I have really appreciated this experience as a whole. From my living situation to my classes, I feel as if this program is tailored to me. On top of that, I am still challenging myself although it just feels like a lot of fun. Even though I stated just last week that settling into a routine has been nice, I realize that if I want to get even more out of this experience I will have to break that schedule every now and again. This type of approach often makes me seem like some type of loner or recluse, but I am honestly just finding a balance between developing connections, practicing language skills, and learning about myself as well as the world around me. After speaking with my visiting friends however, I am aware that I am extraordinarily lucky/blessed/privileged to be in a situation that suits me. While that this may not be the case for everybody, help will always be there, for those who need it most (even I’m groaning at that… but it’s true). You don’t have to be alone during this experience. At least here, I feel that I am surrounded by friends, acquaintances and strangers alike who I can talk to, who I can ask for help for anything. This comfortability has been the key to this experience. Feeling confident enough in my environment to be able to branch out and do whatever it is that I need or want to do. If you are struggling: help can be much closer than it appears. We have the ability to reach out to not only those within our city, but those within other programs, countries, and continents. I encourage anybody within earshot of this blog who has had a study abroad experience, is currently studying abroad, wants to study abroad, or is just a little bit curious to reach out to a friend (or a stranger if you’re feeling bold) and let them know how you’re doing and check in to see how they’re doing. We don’t have to do this alone, and that is something that can be applied to more than a study abroad experience.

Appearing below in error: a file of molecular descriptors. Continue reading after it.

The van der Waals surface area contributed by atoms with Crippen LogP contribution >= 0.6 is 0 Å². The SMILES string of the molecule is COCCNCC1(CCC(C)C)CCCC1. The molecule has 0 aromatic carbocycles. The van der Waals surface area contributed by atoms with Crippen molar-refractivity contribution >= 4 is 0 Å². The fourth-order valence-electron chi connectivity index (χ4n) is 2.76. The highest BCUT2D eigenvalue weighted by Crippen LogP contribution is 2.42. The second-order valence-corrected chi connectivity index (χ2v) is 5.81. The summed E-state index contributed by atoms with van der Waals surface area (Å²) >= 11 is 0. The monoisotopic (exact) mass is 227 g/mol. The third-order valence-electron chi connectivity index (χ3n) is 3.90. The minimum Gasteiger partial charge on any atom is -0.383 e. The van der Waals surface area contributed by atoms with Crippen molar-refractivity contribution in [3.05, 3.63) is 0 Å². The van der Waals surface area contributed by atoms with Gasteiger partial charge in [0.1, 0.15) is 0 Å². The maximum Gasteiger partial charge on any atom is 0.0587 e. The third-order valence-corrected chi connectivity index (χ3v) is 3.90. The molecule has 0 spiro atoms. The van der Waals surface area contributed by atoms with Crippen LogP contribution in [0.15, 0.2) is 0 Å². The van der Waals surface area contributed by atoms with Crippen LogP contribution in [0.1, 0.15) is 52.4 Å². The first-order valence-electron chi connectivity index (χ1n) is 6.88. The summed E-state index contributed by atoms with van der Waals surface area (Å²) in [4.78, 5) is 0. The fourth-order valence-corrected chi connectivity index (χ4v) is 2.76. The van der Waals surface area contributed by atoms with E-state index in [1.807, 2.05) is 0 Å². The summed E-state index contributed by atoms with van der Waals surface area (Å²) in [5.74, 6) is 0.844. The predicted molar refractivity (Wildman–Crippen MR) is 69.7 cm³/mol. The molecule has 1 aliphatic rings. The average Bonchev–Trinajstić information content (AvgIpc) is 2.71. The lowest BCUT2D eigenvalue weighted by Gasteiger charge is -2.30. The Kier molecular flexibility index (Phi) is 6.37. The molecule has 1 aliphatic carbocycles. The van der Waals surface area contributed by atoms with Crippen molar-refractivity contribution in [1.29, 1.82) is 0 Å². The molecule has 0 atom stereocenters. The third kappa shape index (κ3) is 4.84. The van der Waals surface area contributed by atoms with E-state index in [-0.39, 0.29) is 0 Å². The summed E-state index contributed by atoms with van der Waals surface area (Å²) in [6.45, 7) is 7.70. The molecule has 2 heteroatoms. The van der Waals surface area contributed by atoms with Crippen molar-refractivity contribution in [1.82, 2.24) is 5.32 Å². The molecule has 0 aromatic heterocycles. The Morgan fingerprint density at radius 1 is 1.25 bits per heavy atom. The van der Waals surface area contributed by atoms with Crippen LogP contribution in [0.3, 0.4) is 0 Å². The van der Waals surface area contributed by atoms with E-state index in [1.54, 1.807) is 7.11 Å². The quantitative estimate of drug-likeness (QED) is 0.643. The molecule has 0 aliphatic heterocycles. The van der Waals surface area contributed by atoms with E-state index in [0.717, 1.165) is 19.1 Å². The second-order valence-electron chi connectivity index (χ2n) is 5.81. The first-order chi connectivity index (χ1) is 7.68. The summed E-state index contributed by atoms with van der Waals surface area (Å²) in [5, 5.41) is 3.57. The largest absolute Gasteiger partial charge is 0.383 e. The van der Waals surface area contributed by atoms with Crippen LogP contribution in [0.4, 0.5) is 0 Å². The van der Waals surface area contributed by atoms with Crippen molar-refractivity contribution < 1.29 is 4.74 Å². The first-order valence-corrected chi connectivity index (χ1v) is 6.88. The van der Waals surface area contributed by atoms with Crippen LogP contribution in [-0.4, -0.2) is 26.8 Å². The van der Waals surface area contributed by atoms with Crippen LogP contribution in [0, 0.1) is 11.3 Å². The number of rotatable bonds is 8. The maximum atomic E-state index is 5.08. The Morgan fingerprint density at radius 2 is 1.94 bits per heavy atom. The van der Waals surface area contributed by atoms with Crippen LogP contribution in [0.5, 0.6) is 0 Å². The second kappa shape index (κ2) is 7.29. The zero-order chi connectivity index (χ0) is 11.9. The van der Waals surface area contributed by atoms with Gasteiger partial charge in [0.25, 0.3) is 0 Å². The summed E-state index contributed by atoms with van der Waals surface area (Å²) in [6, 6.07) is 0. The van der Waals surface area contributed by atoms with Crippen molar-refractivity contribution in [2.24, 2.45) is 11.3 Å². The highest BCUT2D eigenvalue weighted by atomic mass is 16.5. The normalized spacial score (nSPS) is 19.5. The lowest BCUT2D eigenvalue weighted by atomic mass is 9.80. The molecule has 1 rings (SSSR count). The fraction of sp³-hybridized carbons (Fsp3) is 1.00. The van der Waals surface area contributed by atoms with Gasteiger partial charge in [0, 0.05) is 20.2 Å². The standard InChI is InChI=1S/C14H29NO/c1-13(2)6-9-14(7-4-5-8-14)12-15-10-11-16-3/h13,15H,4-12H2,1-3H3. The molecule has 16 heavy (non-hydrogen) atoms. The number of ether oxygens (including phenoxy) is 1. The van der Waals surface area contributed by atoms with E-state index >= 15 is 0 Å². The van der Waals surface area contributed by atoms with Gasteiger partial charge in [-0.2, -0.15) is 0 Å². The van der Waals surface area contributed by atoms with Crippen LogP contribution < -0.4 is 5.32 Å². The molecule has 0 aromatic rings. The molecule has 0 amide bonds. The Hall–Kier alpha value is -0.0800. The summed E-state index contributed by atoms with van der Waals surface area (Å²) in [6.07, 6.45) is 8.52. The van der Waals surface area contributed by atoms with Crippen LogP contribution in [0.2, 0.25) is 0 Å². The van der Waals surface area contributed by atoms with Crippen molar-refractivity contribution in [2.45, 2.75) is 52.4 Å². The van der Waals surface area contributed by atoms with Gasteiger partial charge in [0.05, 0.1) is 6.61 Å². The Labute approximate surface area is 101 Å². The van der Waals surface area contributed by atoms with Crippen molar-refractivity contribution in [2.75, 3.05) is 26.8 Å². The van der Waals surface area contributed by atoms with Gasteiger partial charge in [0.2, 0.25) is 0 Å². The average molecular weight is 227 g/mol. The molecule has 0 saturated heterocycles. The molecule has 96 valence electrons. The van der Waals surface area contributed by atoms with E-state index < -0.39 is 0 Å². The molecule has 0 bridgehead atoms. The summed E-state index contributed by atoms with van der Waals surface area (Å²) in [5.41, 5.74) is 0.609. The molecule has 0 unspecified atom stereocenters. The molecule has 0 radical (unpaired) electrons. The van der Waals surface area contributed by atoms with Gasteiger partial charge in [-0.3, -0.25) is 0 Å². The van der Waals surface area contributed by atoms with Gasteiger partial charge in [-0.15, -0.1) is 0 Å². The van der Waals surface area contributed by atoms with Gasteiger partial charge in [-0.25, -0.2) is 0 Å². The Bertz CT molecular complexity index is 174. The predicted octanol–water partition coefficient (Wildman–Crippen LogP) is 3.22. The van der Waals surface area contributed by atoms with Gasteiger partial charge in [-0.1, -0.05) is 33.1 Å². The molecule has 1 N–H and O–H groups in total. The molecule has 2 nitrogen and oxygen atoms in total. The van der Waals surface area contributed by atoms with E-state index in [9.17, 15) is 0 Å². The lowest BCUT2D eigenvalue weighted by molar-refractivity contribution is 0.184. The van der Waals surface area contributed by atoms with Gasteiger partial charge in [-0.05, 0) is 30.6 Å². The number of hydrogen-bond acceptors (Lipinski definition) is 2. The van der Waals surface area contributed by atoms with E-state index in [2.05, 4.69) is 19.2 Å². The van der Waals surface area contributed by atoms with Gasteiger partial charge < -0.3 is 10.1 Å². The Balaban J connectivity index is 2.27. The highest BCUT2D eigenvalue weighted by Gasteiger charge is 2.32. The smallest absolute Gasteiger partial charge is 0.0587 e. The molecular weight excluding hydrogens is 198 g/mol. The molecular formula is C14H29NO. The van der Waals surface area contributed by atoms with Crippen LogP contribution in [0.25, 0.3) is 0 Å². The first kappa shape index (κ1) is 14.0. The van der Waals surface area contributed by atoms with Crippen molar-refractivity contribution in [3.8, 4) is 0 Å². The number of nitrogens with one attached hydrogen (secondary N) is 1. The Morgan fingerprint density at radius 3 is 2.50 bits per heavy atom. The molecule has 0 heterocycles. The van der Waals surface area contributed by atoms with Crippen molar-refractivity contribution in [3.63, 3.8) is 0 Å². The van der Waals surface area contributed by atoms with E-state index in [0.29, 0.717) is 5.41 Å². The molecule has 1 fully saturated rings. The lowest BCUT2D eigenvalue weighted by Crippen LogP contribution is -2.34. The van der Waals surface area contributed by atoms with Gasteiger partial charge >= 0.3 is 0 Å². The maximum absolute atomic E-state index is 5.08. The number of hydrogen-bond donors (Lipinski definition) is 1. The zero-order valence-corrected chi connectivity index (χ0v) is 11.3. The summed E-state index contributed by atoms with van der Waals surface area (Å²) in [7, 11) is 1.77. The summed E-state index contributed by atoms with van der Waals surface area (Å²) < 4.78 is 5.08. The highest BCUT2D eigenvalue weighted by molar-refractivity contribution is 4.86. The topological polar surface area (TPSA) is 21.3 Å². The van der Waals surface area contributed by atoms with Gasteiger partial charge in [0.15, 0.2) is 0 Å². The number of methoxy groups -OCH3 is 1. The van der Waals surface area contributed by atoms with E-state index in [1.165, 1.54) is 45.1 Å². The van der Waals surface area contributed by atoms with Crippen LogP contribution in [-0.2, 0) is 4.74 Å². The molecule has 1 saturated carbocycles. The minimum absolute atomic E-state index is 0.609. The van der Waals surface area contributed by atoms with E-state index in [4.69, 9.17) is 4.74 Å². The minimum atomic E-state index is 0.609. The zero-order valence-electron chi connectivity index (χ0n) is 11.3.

(Spending so many of my precious words on the highlights section). I am taking a class at UGR and wow is it hard. Not necessarily hard to understand the concepts, but the language barrier has stepped up its game. Shamefully the first few classes have been trying, but I am determined to work through my struggles and gain the valuable experience. Thus, this has been my biggest external challenge, but one that is surely surmountable. No pasa nada, right?